I’m working on the first scene that I plan to put online. It’s short, shouldn’t be more than 1000 words, about how Pierre and Lizzy met for the first time. I didn’t know that’s how they met when I started the scene. I just started writing and it.. happened.
I used to RP (roleplay) online- write a paragraph with my characters, someone else replies with their own paragraph, and so on. An interactive story. I learned to write those afternoons making up stories with friends. Pierre was actually a character that I made specifically to rp with so his story didn’t get muddled with my ‘just my story’ stuff. Ironic how he’s the protagonist in my first published work.
So I can see how it’s easier for me to write out a short scene and then stand back, assuming someone else will then come in and give me something to reply to. It’s how I thought I’d publish my work actually- short scenes that were out of order and stacked together to form a chapter-book of sorts.
(Larkspur was originally a scene called Lady of Death. The only two characters to make an appearance were Pierre and Mora, with mentions of Lizzy).
You can see how I then thought Larkspur, at 15K, was fleshed out. There were subplots and characters I didn’t intend to introduce at all showing up. Wolfram’s love even got a name-change between Larkspur and Delphinium (her name isn’t in the first book though, so there aren’t any limited edition versions with that in it. There are though versions where I call Mora’s realm Plwto, then Thanatos, and finally Akhlys ).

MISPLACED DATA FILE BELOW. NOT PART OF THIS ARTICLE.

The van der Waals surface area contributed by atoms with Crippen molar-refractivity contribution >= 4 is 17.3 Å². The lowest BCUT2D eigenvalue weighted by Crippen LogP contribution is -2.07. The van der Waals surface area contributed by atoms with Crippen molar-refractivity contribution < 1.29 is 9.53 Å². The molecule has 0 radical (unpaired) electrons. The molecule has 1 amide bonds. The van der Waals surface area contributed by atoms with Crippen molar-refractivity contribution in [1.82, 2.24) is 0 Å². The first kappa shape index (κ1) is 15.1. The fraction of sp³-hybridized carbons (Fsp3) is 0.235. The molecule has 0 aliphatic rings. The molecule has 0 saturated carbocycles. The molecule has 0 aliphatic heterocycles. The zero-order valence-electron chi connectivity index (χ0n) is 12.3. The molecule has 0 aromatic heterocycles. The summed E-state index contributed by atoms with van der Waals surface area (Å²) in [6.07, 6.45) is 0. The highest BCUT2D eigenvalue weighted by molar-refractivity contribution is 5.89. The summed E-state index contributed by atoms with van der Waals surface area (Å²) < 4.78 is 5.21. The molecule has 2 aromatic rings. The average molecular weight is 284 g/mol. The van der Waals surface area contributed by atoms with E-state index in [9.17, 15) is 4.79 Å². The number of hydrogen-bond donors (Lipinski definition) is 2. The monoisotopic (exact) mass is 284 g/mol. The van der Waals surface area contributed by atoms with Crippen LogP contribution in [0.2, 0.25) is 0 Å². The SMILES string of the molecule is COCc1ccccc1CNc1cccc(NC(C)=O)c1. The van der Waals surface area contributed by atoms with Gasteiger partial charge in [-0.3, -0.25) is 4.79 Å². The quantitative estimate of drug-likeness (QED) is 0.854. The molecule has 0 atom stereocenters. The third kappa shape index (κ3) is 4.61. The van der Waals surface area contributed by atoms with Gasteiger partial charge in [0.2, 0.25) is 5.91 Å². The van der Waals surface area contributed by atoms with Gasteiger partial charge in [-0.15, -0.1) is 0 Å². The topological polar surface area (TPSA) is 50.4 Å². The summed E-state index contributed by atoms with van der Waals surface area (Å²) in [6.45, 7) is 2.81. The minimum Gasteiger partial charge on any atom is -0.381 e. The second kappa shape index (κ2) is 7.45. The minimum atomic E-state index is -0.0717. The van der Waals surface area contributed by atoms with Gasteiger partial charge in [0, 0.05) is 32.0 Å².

Delphinium went even further. What was supposed to be a sequel at a bit over twice the length grew into a tome that’ll be at least 6 times as long as Larkspur. There’s at least three strong subplots and I can’t tell if that’s too much.
In a way I’m worried about going ‘back’ to scenes. What if I get used to just writing random bits and pieces, but forget to put them all together to make a real story later?
Well, there is nothing saying I have to leave the scene after it’s done. If there’s something there for me to use I can let it grow into a book or a series. You’ll have seen a part, probably an important part, but it won’t be the whole story.
(That’s exactly my current ‘problem’ with Delphinium. I wrote a few scenes that happened around the same time, started to connect them together, and -poof- I made a real book. Something something green fairy joke).
Even if it is just backstory that doesn’t come up but in passing, with writing it out I’ll have the extra that I wouldn’t have. You’ll have it too. And not just as a reply in an interview or an explanation given after the fact, but an actual slice of story.